INDEPENDENT MEASUREMENT OF FEMORAL CORTICAL THICKNESS AND CORTICAL BONE DENSITY USING CLINICAL CT
G.M. Treece and A.H. Gee
24 April 2014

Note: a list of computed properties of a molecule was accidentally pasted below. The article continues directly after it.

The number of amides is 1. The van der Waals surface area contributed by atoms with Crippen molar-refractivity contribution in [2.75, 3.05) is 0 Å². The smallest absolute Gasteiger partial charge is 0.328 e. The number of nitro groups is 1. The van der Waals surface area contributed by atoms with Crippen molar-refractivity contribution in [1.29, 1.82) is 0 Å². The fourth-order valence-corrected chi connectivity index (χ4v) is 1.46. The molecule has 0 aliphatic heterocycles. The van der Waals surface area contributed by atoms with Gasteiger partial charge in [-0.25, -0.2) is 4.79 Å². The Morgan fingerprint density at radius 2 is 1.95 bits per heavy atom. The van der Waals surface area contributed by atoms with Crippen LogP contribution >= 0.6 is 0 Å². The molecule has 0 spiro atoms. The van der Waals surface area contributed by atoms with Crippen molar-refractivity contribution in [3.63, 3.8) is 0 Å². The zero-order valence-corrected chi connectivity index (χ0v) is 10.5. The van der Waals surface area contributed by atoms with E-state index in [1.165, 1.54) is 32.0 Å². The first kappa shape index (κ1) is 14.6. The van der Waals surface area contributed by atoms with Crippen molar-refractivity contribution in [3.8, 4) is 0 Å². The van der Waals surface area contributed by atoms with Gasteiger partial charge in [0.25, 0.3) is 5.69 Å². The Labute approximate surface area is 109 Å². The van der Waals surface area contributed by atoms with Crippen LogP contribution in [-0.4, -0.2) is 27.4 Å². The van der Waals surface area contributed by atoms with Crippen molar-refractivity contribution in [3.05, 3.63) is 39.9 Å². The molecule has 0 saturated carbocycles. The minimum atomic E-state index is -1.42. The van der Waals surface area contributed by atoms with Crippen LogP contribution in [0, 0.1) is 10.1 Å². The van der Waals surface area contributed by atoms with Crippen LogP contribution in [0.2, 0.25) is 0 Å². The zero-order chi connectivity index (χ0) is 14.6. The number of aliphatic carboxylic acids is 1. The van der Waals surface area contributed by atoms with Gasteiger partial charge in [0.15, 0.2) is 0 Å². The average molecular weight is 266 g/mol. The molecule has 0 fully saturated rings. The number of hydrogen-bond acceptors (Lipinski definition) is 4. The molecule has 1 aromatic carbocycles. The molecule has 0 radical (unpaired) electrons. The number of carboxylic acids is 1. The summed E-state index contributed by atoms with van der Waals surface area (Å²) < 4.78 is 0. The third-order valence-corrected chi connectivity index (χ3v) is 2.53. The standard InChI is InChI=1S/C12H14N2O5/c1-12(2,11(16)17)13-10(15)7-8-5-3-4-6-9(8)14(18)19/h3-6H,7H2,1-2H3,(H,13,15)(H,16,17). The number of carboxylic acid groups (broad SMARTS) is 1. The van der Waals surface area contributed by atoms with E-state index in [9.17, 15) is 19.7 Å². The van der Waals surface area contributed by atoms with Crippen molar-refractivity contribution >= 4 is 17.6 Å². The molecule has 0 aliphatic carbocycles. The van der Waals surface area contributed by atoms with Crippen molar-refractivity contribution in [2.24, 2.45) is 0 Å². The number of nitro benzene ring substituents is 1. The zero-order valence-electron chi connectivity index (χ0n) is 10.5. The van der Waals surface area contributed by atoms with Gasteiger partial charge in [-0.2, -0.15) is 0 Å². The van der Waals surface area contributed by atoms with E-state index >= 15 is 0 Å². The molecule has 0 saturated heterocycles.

The local structure of the proximal femoral cortex is of interest since both fracture risk, and the effects of various interventions aimed at reducing that risk, are associated with cortical properties focused in particular regions rather than dispersed over the whole bone. Much of the femoral cortex is less than 3 mm thick, appearing so blurred in clinical CT that its actual density is not apparent in the data, and neither thresholding nor full-width half-maximum techniques are capable of determining its width. Our work on cortical bone mapping showed how to produce more accurate estimates of cortical thickness by assuming a fixed value of the cortical density for each hip. However, although cortical density varies much less over the proximal femur than thickness, what little variation there is leads to errors in thickness measurement. In this paper, we develop the cortical bone mapping technique by exploiting local estimates of imaging blur to correct the global density estimate, thus providing a local density estimate as well as more accurate estimates of thickness. We also consider measurement of cortical mass per unit surface area and the density of trabecular bone immediately adjacent to the cortex. Performance is assessed with ex vivo clinical QCT scans of proximal femurs, with true values derived from high resolution HRpQCT scans of the same bones. We demonstrate superior estimation of thickness than is possible with alternative techniques (accuracy 0.12 +/- 0.39 mm for cortices in the range 1-3 mm), and that local cortical density estimation is feasible for densities >800 mg/cm3.
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